Job design” means that the group of tasks that are assigned to a position should be chosen to fill a defined function within the organization, but should also be chosen so that the job as a whole is satisfying, enjoyable, and safe. The process of consciously designing jobs often gets lost in workplaces because jobs tend to evolve as people with different skills arrive and leave, and as the organization itself grows (or shrinks) and changes. The principles of job design are intended to get managers to consciously think about what a job consists of and how and where it’s performed.

The related theory of job characteristics focuses on the inter-relationships between the tasks in a job. The theory suggests five attributes that should be identifiable in the combination of tasks within a job, and proposes that all five of these collectively will result in the worker having positive attitudes toward their work. The characteristics are:

  • Skill variety: the worker should be doing more than one thing, so that they don’t get bored from repetitive work, but they shouldn’t be assigned so many different things that the job becomes undoable or overwhelming
  • Task identity: the worker should be able to feel that they complete definable pieces of work
  • Task significance: the worker should feel that the task or the job they do is making a difference to the organization or to the world
  • Autonomy: the worker should have some control over decisions on how the work is done
  • Feedback: the worker should regularly receive constructive feedback on their job performance, and be able to act on that feedback to make changes.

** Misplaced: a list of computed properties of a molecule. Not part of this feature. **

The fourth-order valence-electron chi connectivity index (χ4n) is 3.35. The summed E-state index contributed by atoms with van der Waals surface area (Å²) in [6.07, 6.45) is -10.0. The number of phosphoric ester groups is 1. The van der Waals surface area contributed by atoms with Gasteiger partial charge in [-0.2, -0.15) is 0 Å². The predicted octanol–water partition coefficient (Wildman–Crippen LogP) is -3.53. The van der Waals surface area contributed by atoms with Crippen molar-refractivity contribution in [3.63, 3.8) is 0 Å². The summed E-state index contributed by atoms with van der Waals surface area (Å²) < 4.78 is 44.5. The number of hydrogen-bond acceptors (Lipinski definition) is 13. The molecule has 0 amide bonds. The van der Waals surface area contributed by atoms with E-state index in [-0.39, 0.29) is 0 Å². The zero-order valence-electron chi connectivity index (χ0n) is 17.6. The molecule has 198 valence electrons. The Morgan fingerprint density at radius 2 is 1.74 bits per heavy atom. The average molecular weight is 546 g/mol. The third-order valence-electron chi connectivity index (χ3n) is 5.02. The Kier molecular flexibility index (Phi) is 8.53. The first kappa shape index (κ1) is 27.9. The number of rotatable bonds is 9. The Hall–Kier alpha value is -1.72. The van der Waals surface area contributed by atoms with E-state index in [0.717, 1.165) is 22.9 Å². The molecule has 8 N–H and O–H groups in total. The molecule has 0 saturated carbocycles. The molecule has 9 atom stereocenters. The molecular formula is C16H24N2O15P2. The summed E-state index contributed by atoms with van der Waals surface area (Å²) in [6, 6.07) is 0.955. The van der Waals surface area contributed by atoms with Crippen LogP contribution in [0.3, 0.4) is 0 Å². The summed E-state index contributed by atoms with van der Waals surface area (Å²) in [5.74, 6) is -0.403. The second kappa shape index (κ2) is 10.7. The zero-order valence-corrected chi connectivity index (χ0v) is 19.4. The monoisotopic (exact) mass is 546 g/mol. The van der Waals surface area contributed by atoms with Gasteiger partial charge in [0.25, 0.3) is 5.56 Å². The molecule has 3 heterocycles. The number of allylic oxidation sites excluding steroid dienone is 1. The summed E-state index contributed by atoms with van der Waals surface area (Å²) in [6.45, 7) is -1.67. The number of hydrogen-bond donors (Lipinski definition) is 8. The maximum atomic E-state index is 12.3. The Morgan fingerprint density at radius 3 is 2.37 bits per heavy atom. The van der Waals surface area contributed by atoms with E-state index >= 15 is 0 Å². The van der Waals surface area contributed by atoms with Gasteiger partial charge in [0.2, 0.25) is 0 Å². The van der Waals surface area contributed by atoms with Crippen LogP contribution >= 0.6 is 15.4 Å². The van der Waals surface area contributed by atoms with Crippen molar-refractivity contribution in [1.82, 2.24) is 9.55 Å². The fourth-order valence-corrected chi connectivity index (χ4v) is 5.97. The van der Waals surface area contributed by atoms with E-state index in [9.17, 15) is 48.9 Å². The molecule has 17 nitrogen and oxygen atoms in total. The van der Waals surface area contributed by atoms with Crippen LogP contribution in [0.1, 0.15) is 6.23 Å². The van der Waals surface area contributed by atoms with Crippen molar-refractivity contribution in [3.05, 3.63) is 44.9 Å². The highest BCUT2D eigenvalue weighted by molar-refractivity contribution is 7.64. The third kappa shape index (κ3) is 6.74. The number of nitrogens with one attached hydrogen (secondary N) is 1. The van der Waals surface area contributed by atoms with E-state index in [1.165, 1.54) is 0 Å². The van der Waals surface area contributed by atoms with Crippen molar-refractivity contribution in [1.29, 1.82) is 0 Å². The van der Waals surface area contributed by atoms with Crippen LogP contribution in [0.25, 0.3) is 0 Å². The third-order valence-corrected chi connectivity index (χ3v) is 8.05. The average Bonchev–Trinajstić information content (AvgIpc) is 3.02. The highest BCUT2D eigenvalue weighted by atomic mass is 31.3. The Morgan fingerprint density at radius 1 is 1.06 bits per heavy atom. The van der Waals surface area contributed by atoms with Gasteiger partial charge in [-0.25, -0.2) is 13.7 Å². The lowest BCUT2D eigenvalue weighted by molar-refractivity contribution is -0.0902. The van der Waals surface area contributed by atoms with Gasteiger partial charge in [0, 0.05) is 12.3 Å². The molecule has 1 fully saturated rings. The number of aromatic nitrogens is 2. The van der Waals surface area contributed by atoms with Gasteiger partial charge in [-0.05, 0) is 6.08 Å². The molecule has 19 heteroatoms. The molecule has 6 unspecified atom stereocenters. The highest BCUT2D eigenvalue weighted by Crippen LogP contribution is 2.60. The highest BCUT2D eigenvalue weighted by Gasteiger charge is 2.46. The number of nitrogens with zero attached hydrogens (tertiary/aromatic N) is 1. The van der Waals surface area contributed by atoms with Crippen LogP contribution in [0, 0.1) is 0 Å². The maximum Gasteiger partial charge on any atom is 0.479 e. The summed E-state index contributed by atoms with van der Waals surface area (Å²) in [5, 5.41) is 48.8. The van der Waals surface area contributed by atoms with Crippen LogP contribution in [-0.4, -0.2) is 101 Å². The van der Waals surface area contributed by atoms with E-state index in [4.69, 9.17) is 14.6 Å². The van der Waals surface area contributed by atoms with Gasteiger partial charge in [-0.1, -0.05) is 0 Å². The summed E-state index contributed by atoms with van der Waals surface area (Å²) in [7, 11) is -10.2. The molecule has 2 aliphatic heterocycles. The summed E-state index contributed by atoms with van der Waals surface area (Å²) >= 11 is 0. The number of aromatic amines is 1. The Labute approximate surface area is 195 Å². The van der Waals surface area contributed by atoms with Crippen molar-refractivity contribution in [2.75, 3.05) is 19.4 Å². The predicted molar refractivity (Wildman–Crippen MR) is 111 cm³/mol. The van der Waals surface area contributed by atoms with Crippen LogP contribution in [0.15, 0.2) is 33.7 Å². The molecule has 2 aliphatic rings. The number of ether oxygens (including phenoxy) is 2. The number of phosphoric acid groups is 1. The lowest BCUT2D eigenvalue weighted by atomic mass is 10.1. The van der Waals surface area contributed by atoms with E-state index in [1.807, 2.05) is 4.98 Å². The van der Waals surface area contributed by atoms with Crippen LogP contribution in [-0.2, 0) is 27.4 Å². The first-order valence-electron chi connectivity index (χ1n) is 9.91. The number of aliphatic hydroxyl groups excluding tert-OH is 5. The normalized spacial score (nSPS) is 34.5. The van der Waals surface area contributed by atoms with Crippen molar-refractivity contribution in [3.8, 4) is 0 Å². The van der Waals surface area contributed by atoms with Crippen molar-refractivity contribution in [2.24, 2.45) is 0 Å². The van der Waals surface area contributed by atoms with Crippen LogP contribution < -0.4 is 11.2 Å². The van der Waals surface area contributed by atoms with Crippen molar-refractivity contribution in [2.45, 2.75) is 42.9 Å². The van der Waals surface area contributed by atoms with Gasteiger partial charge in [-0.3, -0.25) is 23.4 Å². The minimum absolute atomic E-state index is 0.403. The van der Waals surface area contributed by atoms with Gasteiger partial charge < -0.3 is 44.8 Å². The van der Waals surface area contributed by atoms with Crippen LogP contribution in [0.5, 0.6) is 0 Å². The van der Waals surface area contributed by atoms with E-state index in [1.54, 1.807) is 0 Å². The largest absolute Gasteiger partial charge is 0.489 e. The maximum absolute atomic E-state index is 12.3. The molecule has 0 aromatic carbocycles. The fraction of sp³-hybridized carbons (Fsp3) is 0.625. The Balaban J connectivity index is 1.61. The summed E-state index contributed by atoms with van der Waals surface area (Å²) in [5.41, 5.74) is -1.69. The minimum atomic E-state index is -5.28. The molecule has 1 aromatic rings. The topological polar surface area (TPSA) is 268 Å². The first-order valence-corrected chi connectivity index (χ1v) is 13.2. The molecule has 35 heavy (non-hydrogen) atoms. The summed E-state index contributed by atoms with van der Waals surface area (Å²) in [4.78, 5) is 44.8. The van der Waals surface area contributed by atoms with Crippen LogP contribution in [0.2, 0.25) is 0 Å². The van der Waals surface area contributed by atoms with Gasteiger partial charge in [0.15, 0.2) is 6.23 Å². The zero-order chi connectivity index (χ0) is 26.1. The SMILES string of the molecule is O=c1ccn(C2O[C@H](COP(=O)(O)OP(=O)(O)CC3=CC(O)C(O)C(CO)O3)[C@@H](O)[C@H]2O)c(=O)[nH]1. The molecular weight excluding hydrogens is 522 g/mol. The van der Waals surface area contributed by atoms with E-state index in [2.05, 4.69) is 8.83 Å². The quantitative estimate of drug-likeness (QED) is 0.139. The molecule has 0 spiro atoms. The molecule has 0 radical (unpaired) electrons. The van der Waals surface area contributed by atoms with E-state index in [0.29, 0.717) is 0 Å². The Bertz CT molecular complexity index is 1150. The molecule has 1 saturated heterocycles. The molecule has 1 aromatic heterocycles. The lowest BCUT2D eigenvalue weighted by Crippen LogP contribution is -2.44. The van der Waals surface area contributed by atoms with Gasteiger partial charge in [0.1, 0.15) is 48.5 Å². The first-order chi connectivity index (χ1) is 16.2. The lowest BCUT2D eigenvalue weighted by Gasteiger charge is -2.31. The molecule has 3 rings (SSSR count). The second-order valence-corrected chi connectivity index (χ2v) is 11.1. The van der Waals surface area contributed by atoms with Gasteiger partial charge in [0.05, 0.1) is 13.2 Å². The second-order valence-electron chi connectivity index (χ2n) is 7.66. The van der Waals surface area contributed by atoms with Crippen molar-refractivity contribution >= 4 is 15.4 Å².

There are several connections between these two sets of concepts and the bad jobs that the book and articles are discussing. The one that jumps out right away is task significance – or, more accurately, the lack of task significance. Many of the workers that are quoted in both the book and the articles are employed in what might be considered prestigious jobs, or are making a truckload of money at their work (or both). But they are dissatisfied because they do not perceive what they are doing to be making any difference to the organization, or contributing something positive to the world.

On a larger scale, other workers that are quoted are questioning why their job exists at all. We might be tempted to attribute irrelevant jobs to the rise of the robots eliminating a lot of workplace tasks, but pointless jobs have always existed. Graeber provides an excellent discussion of how the history of work is filled with jobs (e.g. attendants to monarchs or titled people) that were created simply because someone wanted to show off. The workers in those jobs never did anything useful, but having them around was a way for their employer to display his or her wealth and prestige.